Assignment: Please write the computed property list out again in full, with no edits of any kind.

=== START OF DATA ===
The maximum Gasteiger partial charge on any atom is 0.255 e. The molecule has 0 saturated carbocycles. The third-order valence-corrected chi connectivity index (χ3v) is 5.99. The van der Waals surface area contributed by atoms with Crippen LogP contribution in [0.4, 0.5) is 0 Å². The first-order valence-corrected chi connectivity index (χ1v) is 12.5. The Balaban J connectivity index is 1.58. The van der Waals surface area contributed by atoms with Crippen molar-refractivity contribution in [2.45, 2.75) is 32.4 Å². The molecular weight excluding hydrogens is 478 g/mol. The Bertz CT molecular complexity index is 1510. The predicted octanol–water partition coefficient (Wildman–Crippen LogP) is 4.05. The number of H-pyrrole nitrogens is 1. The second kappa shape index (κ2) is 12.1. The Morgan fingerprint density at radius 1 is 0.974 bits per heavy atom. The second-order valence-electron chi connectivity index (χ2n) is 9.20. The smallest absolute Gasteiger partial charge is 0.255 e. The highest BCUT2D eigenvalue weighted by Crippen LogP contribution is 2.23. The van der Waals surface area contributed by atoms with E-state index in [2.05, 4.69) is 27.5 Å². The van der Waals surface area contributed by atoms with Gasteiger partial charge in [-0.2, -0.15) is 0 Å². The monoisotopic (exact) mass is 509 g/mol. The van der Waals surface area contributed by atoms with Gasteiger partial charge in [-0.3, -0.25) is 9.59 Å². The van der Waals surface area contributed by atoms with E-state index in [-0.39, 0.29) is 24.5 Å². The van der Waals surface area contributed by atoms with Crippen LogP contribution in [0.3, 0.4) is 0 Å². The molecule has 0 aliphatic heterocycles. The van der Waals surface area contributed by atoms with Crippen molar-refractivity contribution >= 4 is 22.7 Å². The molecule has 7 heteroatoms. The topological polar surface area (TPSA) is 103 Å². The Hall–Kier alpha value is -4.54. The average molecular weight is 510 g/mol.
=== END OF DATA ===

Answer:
The maximum Gasteiger partial charge on any atom is 0.255 e. The molecule has 0 saturated carbocycles. The third-order valence-corrected chi connectivity index (χ3v) is 5.99. The van der Waals surface area contributed by atoms with Crippen LogP contribution in [0.4, 0.5) is 0 Å². The first-order valence-corrected chi connectivity index (χ1v) is 12.5. The Balaban J connectivity index is 1.58. The van der Waals surface area contributed by atoms with Crippen molar-refractivity contribution in [2.45, 2.75) is 32.4 Å². The molecular weight excluding hydrogens is 478 g/mol. The Bertz CT molecular complexity index is 1510. The predicted octanol–water partition coefficient (Wildman–Crippen LogP) is 4.05. The number of H-pyrrole nitrogens is 1. The second kappa shape index (κ2) is 12.1. The Morgan fingerprint density at radius 1 is 0.974 bits per heavy atom. The second-order valence-electron chi connectivity index (χ2n) is 9.20. The smallest absolute Gasteiger partial charge is 0.255 e. The highest BCUT2D eigenvalue weighted by Crippen LogP contribution is 2.23. The van der Waals surface area contributed by atoms with E-state index in [2.05, 4.69) is 27.5 Å². The van der Waals surface area contributed by atoms with Gasteiger partial charge in [-0.2, -0.15) is 0 Å². The monoisotopic (exact) mass is 509 g/mol. The van der Waals surface area contributed by atoms with Gasteiger partial charge in [-0.3, -0.25) is 9.59 Å². The van der Waals surface area contributed by atoms with E-state index in [-0.39, 0.29) is 24.5 Å². The van der Waals surface area contributed by atoms with Crippen LogP contribution in [0.3, 0.4) is 0 Å². The molecule has 0 aliphatic heterocycles. The van der Waals surface area contributed by atoms with Crippen molar-refractivity contribution >= 4 is 22.7 Å². The molecule has 7 heteroatoms. The topological polar surface area (TPSA) is 103 Å². The Hall–Kier alpha value is -4.54. The average molecular weight is 510 g/mol.